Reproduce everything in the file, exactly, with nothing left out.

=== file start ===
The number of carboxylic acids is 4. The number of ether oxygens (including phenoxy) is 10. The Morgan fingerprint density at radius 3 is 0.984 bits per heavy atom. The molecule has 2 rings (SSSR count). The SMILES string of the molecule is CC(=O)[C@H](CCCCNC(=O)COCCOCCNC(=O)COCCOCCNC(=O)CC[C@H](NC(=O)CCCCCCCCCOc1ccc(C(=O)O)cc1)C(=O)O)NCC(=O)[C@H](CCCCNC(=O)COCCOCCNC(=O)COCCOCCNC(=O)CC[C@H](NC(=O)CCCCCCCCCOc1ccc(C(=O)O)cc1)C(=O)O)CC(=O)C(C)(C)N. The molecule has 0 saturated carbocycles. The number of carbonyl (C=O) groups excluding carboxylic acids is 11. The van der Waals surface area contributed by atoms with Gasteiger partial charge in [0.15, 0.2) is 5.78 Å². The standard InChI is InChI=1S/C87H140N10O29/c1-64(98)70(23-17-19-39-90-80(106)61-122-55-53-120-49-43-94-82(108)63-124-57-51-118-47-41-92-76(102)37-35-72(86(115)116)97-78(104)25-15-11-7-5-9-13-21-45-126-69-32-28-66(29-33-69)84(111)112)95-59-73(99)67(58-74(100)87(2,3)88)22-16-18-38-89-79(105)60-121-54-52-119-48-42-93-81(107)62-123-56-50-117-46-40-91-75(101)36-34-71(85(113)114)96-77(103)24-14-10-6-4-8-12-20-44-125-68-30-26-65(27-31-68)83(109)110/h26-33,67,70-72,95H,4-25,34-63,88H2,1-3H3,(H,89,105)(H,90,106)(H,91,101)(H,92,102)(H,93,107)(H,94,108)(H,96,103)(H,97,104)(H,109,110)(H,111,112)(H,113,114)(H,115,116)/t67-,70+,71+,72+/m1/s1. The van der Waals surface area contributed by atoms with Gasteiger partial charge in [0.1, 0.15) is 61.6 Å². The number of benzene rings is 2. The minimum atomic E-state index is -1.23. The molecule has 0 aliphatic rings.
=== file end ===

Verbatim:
The number of carboxylic acids is 4. The number of ether oxygens (including phenoxy) is 10. The Morgan fingerprint density at radius 3 is 0.984 bits per heavy atom. The molecule has 2 rings (SSSR count). The SMILES string of the molecule is CC(=O)[C@H](CCCCNC(=O)COCCOCCNC(=O)COCCOCCNC(=O)CC[C@H](NC(=O)CCCCCCCCCOc1ccc(C(=O)O)cc1)C(=O)O)NCC(=O)[C@H](CCCCNC(=O)COCCOCCNC(=O)COCCOCCNC(=O)CC[C@H](NC(=O)CCCCCCCCCOc1ccc(C(=O)O)cc1)C(=O)O)CC(=O)C(C)(C)N. The molecule has 0 saturated carbocycles. The number of carbonyl (C=O) groups excluding carboxylic acids is 11. The van der Waals surface area contributed by atoms with Gasteiger partial charge in [0.15, 0.2) is 5.78 Å². The standard InChI is InChI=1S/C87H140N10O29/c1-64(98)70(23-17-19-39-90-80(106)61-122-55-53-120-49-43-94-82(108)63-124-57-51-118-47-41-92-76(102)37-35-72(86(115)116)97-78(104)25-15-11-7-5-9-13-21-45-126-69-32-28-66(29-33-69)84(111)112)95-59-73(99)67(58-74(100)87(2,3)88)22-16-18-38-89-79(105)60-121-54-52-119-48-42-93-81(107)62-123-56-50-117-46-40-91-75(101)36-34-71(85(113)114)96-77(103)24-14-10-6-4-8-12-20-44-125-68-30-26-65(27-31-68)83(109)110/h26-33,67,70-72,95H,4-25,34-63,88H2,1-3H3,(H,89,105)(H,90,106)(H,91,101)(H,92,102)(H,93,107)(H,94,108)(H,96,103)(H,97,104)(H,109,110)(H,111,112)(H,113,114)(H,115,116)/t67-,70+,71+,72+/m1/s1. The van der Waals surface area contributed by atoms with Gasteiger partial charge in [0.1, 0.15) is 61.6 Å². The number of benzene rings is 2. The minimum atomic E-state index is -1.23. The molecule has 0 aliphatic rings.